Marcos Ambrose Is NASCAR Crash King With 19 Incidents
Coming on strong during the final eight races with seven spins or crashes, including a final spin (at right) during the season finale at Homestead-Miami Speedway, Ambrose easily outdistanced the competition in the NASCAR Sprint Cup series to post a season-leading 19 incidents and win the title by two.
Sadler, meanwhile, found uncommon consistency in the final stretch, chalking up only a single yellow flag in an incident at Martinsville Speedway during the last eight races. That brought his season total to 15, a number easily surpassed not only by Ambrose, but by hard-luck Sam Hornish Jr., who reached the second-highest total of 17 after the misfortune of four more incidents in the final eight races, including two in the Martinsville race.
Kyle Busch and Joey Logano were tied for fourth in our exclusive FanHouse crash and spin roundup, with 14 incidents apiece.
Drivers involved in 13 spins or crashes in the 36-race schedule, or one every three races, were Kurt Busch, Kasey Kahne, Brad Keselowski and Juan Pablo Montoya.
In our tally, we count an incident on a driver's tally if his car is listed as being involved in a spin or a crash that brings out a yellow flag. Caution periods caused by stalled cars, engine failures or debris do not count, unless a spin or crash was involved and a car number listed.
At the other end of the spectrum, tied for first with fewest incidents at four each, were Dale Earnhardt Jr. and Matt Kenseth. Kenseth ran the final eight races without incident, while Earnhardt's crash at Talladega was the only mark on a season, that while unremarkable, was also relatively trouble-free in terms of crashes.
You might recall that when we last checked the crash and spin roundup, after the race at Dover in September, Jimmie Johnson was running up his score in a big way, adding seven incidents from Daytona in July to New Hampshire in September, where he was involved in a rare (for him) double. At that point, Johnson had broken into double digits with 10 incidents.
Well, guess what? On his way to his fifth straight championship, Johnson promptly shaped up his game. He was involved in only one incident in the final eight races -- a spin at Charlotte -- even though he finished the year with an uncommonly high season total of 11.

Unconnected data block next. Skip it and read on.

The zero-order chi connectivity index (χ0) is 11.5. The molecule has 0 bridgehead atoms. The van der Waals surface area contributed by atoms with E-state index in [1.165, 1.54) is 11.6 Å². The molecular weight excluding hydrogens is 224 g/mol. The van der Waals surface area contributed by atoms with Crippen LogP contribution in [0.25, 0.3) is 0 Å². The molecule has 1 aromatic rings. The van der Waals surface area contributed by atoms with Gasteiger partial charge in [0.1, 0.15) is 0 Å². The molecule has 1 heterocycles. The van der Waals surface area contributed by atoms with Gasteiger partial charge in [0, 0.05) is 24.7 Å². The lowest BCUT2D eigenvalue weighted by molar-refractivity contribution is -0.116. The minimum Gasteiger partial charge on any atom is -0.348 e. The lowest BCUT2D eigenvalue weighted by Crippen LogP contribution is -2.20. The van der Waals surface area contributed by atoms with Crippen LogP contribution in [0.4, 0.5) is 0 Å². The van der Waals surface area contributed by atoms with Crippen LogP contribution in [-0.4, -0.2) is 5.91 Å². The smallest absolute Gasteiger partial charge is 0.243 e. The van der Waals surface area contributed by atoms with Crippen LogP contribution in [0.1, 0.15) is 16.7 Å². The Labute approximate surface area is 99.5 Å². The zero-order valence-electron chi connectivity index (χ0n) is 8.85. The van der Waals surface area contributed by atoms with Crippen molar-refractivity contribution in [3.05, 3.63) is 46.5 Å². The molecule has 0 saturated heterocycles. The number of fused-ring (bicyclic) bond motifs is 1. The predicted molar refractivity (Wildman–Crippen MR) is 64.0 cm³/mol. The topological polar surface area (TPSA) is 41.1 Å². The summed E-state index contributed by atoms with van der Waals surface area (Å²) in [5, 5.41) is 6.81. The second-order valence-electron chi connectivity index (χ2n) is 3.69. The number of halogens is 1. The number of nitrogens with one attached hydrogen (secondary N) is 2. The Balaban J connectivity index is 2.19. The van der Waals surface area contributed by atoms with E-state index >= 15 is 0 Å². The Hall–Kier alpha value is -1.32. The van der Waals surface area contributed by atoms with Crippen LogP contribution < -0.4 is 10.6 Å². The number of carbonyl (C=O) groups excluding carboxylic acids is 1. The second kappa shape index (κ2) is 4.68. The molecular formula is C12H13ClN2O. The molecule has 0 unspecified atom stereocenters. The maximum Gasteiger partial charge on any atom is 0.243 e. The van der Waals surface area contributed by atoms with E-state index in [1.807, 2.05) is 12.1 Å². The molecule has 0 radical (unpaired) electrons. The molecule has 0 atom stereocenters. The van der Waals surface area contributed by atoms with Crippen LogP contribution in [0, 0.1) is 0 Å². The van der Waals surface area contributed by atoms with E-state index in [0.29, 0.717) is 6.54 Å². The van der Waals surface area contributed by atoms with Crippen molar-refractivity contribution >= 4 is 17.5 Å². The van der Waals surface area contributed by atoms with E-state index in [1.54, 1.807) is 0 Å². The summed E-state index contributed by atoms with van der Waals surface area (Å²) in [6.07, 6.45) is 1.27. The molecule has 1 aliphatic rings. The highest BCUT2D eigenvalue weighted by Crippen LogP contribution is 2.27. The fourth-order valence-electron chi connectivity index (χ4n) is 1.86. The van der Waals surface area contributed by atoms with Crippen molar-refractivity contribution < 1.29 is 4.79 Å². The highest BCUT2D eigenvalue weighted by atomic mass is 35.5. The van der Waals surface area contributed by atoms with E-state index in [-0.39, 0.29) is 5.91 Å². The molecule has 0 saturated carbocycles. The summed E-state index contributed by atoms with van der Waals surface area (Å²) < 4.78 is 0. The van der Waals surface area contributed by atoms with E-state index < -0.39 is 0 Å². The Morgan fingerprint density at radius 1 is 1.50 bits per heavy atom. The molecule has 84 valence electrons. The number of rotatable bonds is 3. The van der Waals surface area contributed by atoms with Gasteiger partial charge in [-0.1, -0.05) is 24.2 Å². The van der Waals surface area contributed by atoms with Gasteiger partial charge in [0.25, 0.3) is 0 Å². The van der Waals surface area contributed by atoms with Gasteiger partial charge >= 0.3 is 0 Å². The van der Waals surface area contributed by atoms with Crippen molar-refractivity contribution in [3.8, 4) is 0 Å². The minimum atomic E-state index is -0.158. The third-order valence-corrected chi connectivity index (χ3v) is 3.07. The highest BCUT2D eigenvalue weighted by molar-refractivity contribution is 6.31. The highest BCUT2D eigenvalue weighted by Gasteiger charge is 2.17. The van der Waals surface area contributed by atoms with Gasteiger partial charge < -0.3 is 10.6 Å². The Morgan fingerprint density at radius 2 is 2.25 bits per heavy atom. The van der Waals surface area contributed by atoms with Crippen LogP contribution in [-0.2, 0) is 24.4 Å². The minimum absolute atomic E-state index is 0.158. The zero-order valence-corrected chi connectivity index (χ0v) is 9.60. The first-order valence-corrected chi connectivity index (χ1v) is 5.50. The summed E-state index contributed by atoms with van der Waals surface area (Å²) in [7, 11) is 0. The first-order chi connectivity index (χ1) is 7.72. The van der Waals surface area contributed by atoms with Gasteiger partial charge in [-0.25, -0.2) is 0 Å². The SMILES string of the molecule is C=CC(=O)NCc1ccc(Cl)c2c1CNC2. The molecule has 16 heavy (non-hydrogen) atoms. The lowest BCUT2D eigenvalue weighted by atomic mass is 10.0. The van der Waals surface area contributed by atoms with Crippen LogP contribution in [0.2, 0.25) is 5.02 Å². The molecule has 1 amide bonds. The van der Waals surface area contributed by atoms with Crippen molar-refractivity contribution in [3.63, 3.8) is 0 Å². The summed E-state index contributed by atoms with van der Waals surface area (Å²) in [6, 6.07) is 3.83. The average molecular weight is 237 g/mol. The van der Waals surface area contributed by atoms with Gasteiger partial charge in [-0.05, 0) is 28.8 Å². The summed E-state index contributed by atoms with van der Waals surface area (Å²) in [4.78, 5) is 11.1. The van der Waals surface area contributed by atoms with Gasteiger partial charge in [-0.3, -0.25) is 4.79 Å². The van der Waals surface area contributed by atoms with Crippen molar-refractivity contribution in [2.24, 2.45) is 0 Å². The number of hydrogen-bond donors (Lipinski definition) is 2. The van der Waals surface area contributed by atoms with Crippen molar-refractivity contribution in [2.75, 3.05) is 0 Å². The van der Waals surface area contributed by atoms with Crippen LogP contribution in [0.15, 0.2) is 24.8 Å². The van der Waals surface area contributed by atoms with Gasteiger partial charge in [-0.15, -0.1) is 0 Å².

Kevin Harvick, who finished third in the Chase for the Sprint Cup, was involved in only four incidents all year, third behind Kenseth and Earnhardt.
And runnerup Denny Hamlin had only six going into Homestead. But his seventh and last -- an early spin off the backstretch -- was his undoing in the battle for the title.
Remember Martin Truex Jr's chronic problems at Texas a few weeks ago?. Truex chalked up a rare hat trick in that race; he was involved in three yellow flags -- the only driver all season to pick up three in a single race. One of those, which included a drive through the infield grass, is shown at right. Truex only had six other incidents in the other 35 races, for a middle-of-the-road total of nine.
"After we spun and then lost a tire, we weren't all that bad considering how banged up we were," Truex said after falling out of the Texas race. "I thought we had a shot to rebound and rally back. Unfortunately, we lost another tire and the damage it caused was too much to continue on. It's really unfortunate."
Far more common were doubles -- involvement in two yellow flags in a single race for a spin or a crash -- with 41 of those being recorded in 2010. As you might expect, the leaders in chalking up doubles were Ambrose and Hornish, with five apiece.
Ambrose was involved in incidents in four consecutive races two separate times during the season. In the first half, he picked up doubles at Dover and Charlotte, and then added single incidents at Pocono and Michigan. Then, in the homestretch, he had a double at Fontana, an incident at Charlotte, another double at Martinsville and finally a crash at Talladega. Twelve of Ambrose's 19 yellows came in those two brutal stretches.
But it was not a driver, but a car, the No. 83 Red Bull Toyota, that had the longest streak of futility in 2010, with incidents in five straight races -- involving three different drivers -- from Pocono in June through Daytona in July. Casey Mears picked up the first two, Mattias Ekstrom chalked up the third in a row at Sears Point, and then Reed Sorenson added the final two at New Hampshire and Daytona.
And how do these numbers compare to the days of old?
We've been keeping these figures for many years now, so we thought it would be interesting to peek back in the time capsule, 15 years ago, and see which drivers were the most likely and least likely to crash or spin during the 31-race season of 1995.
The leader, not surprisingly, was "Mr. Excitement," Jimmy Spencer, who chalked up 15 crashes or spins while competing in 29 of the 31 races. Next on the list were Lake Speed and Ward Burton, each with 12.
Among those who competed in all 31 races, the least likely to crash or spin were exactly who you'd expect. Tied for fewest, with four incidents each, were Jeff Gordon, Dale Earnhardt, Mark Martin, Sterling Marlin and Bill Elliott.
The 2010 FanHouse Sprint Cup Crash and Spin Roundup (after 36 races)
3 - Dale Earnhardt Jr., Matt Kenseth
4 - Kevin Harvick
5 - Carl Edwards
6 - Clint Bowyer
7 - Denny Hamlin, Robby Gordon, Jeff Gordon, Scott Speed
8 - Jamie McMurray, David Ragan, Tony Stewart, Jeff Burton, AJ Allmendinger, Paul Menard
9 - Mark Martin, Greg Biffle, Ryan Newman, Martin Truex, Jr., Regan Smith, Bobby Labonte
10 - David Reutimann
11 - Jimmie Johnson
13 - Kurt Busch, Kasey Kahne, Brad Keselowski, Juan Pablo Montoya, No. 83 Toyota (six drivers)
14 - Joey Logano, Kyle Busch
15 - Elliott Sadler
17 - Sam Hornish Jr.
19 - Marcos Ambrose